Collaring – The how’s and why’s
Collaring lions is most definitely a crucial part to the conservation of lions – but not many of us are aware of the vital role it plays. Foundation Director Caroline went along on a lion collaring trip, and this is a piece she wrote on the experience.
There are various reasons for this, such as knowing the whereabouts of an animal to be sure it hasn’t escaped or is approaching human settlements, or generally being able to make note of its movements. If for example, a signal from a collar has not moved for some days, the animal might be injured or even snared. The rangers can then pick up on the lack of movement and check on the animal. Collars and batteries will last about three years and cost about $3000 – a large expense in South Africa.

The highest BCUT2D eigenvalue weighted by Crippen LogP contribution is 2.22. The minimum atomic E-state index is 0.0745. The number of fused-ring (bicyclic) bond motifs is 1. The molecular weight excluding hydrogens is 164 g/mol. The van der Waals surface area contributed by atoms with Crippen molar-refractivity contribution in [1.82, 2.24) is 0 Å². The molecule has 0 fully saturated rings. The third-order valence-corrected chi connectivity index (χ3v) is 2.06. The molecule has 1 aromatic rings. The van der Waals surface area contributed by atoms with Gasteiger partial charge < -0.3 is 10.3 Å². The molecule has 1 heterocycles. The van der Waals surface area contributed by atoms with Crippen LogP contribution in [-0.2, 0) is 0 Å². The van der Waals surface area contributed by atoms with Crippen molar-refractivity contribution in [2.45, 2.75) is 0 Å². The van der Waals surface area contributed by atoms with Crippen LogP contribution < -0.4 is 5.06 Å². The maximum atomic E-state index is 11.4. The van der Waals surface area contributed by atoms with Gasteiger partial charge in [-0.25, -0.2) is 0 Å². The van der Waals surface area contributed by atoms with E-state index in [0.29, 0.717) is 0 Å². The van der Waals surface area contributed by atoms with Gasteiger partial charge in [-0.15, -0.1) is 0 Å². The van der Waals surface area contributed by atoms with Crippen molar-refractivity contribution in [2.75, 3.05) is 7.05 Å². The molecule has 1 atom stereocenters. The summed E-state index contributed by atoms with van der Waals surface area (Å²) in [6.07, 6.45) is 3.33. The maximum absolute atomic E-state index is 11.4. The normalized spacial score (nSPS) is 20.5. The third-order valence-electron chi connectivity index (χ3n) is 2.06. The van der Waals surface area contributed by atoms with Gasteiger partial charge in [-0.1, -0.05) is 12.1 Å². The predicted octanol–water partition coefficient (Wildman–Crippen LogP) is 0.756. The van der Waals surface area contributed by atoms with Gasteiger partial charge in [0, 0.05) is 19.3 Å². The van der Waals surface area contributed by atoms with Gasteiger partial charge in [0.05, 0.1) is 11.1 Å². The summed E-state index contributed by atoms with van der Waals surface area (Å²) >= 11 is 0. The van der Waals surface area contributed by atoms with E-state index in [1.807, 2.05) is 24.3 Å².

I was lucky enough to go with the Dinokeng rangers and vet to replace a collar and do implants on two lionesses from the South Eastern pride. Once the animals have been located, they have to be darted. Sometimes rangers in vehicles manage to locate them but other times a helicopter has to be called in to help if the bush is particularly dense. The helicopter is also able to monitor other pride members and keep them away. These two girls, 13 and 10 years old, were near a road. One lioness, in particular, was very strong and gave the helicopter the run around even after being darted. Once asleep, they were carried to an open spot and work began. The new collar was VHF and satellite; the satellite part was housed in the smaller box on the top of the collar and the VHF and batteries were housed in the heavier, larger, lower box.